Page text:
Daily Comment (February 6, 2017)
by Bill O’Grady, Kaisa Stucke, and Thomas Wash
[Posted: 9:30 AM EST] It was a mostly quiet weekend, at least quiet based on the standards of the new administration. Super Bowl weekend has become something of a national holiday in the U.S. and last night’s game was one for the ages. So, even with injunctions and tweets, most of the focus was on the game and the caloric treats that accompany.
Still, there were some articles of interest. One of the key political battles we have been watching is what we have framed as the “Ryan v. Bannon” match. Ryan represents the traditional GOP positions favoring low tax rates, balanced budgets (which, by arithmetic, require cuts in government spending), free trade, globalization and deregulation. Bannon represents the right-wing populists who favor deglobalization, including immigration and trade restrictions, along with defense and infrastructure spending, with little to no regard for deficits.
This battle will have numerous iterations, one of which surrounds corporate tax reform. The Ryan wing wants to cut the highest marginal rate and allow for all investment to be deducted from taxable revenue (ending depreciation) and expand the base of the tax by ending the deduction on interest payments. However, the key revenue offset comes from a “border adjustment,” which would tax imports but leave export revenue untaxed.
This border adjustment is complicated and fraught with uncertainty. If it works as planned, the obvious lift in import prices would be offset by a stronger dollar. Over time, the adjustment would give an incentive for firms (foreign and domestic) to source investment and production in the U.S., which would boost U.S. employment but also likely lead to retaliation from foreign nations. The Tax Policy Center estimates that by 2026 the net effect of corporate tax reform will reduce tax revenue by $890.7 bn; if the border adjustment isn’t included, this number rises to $2.07 trillion. For establishment members of the GOP, the rise in deficits is unacceptable.
However, President Trump has already indicated he is less concerned about the deficit, suggesting that defense spending alone should rise regardless of tax revenue. He has also vacillated about the border adjustment; on the one hand, if it brings investment into the U.S., it would be favorable. On the other, it does reduce his flexibility to unilaterally impose trade barriers on nations he feels aren’t fairly trading with the U.S. We note Reuters is reporting that Kevin Brady, the head of the House Ways and Means Committee, is suggesting he is willing to make adjustments to the program. Once this horse trading starts, the whole purpose of the tax reform, which is to lower the rate and broaden the base, becomes a mere tax cut, which would lower the rate as exceptions are made to the border adjustment.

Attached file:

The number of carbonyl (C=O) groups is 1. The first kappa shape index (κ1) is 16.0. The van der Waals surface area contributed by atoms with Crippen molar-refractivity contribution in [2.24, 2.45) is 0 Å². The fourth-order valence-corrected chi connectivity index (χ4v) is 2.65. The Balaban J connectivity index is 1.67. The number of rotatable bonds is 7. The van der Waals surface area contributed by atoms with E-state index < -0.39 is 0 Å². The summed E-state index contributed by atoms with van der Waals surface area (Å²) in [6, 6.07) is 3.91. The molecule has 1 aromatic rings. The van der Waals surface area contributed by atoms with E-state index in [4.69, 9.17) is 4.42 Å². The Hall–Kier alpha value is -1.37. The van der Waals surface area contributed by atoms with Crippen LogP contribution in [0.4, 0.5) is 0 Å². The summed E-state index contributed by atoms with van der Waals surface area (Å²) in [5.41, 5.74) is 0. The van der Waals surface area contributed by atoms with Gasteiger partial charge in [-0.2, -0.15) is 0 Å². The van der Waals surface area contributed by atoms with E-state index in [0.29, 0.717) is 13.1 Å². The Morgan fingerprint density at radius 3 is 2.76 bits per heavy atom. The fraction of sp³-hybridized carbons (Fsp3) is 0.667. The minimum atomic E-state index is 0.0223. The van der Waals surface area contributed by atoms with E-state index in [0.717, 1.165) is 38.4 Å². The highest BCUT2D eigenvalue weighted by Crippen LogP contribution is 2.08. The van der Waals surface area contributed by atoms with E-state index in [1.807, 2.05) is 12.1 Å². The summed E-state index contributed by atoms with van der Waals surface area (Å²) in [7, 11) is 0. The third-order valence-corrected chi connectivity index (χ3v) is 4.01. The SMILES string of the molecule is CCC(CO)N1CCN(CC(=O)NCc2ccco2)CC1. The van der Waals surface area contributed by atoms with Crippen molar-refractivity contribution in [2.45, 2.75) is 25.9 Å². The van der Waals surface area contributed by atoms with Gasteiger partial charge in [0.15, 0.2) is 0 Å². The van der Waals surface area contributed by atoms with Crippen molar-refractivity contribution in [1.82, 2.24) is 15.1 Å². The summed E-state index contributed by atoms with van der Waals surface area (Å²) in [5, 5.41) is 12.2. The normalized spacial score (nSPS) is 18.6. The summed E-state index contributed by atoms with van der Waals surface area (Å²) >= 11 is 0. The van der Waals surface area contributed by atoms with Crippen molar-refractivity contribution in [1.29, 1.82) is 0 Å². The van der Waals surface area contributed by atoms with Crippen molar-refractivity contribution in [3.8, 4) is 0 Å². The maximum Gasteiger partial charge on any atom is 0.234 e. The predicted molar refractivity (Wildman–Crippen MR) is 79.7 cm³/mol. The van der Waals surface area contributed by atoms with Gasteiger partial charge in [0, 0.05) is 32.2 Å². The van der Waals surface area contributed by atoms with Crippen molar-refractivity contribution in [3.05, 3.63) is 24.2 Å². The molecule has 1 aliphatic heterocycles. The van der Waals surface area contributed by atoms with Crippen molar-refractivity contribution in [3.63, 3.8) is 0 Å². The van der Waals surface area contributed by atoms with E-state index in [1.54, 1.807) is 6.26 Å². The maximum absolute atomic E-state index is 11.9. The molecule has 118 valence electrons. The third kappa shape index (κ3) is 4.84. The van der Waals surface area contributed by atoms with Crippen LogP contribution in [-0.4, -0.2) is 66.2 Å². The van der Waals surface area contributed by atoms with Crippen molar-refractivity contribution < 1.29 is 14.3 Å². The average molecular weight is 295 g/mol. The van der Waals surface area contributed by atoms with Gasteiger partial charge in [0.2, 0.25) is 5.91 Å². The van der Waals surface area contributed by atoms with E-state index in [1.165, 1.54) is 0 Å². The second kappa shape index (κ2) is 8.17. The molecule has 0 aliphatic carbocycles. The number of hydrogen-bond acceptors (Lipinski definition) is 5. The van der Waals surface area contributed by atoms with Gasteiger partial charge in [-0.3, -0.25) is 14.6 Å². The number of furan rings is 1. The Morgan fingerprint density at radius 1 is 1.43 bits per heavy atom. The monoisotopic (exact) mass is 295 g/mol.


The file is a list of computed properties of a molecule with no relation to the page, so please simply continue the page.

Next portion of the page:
Our base expectation is that President Trump will need to placate both the GOP establishment and the populists to succeed. This involves doing two things, finding common ground between the factions and figuring out the priorities of each side. Thus, a trade of immigration reform for corporate tax reform that is less revenue-negative might work. How Trump manages these competing interests will, to some extent, define his administration. One thing we do expect, however, is that deficits will likely rise. We still expect both defense and infrastructure spending to increase over the next four years.
Other interesting news…Germany’s Finance Minister Wolfgang Schäuble indicated that the EUR is too weak for the German economy and blamed the ECB for this weakness. As we have noted recently, we would tend to agree with this assessment. However, Schäuble’s complaints are a bit disingenuous. It’s true that Germany doesn’t control forex policy; that mandate does reside with the ECB. However, Germany’s saving and investment policies lead to large trade surpluses and low inflation, which would lead to a stronger currency if the D-mark still existed. One way Germany could address the overly weak EUR would be to boost its fiscal spending and raise inflation, addressing the currency distortion.
PM May of the U.K. may be facing a revolt within her own party as a group of Tory MPs broke rank and criticized her strategy before parliamentary votes for Brexit. It is still unlikely that Parliament will reverse Brexit but, without solid support from her party, her bill to exit the EU might become larded with amendments and could lead to a hard Brexit without any trade deal.
Marine Le Pen has launched her campaign for president. According to reports, she is following the Trump model, suggesting the nation is under attack from the EU and foreign influences that aim to undermine the French system and its economy. Current polls suggest she will reach the runoff stage (the French electoral system requires a majority; if one does not emerge in the first round, a second round is held between the top two vote winners from the first round). Due to scandal and disarray, the conservatives are falling in the polls and thus a populist win in France is a growing possibility. The chart below shows the German and French 10-year sovereigns. Note the spread is widening as French yields rise relative to Germany on worries about a populist president in France.
 At the O’Grady household, it was flatiron steak tacos with red mole sauce; white chocolate cake for dessert.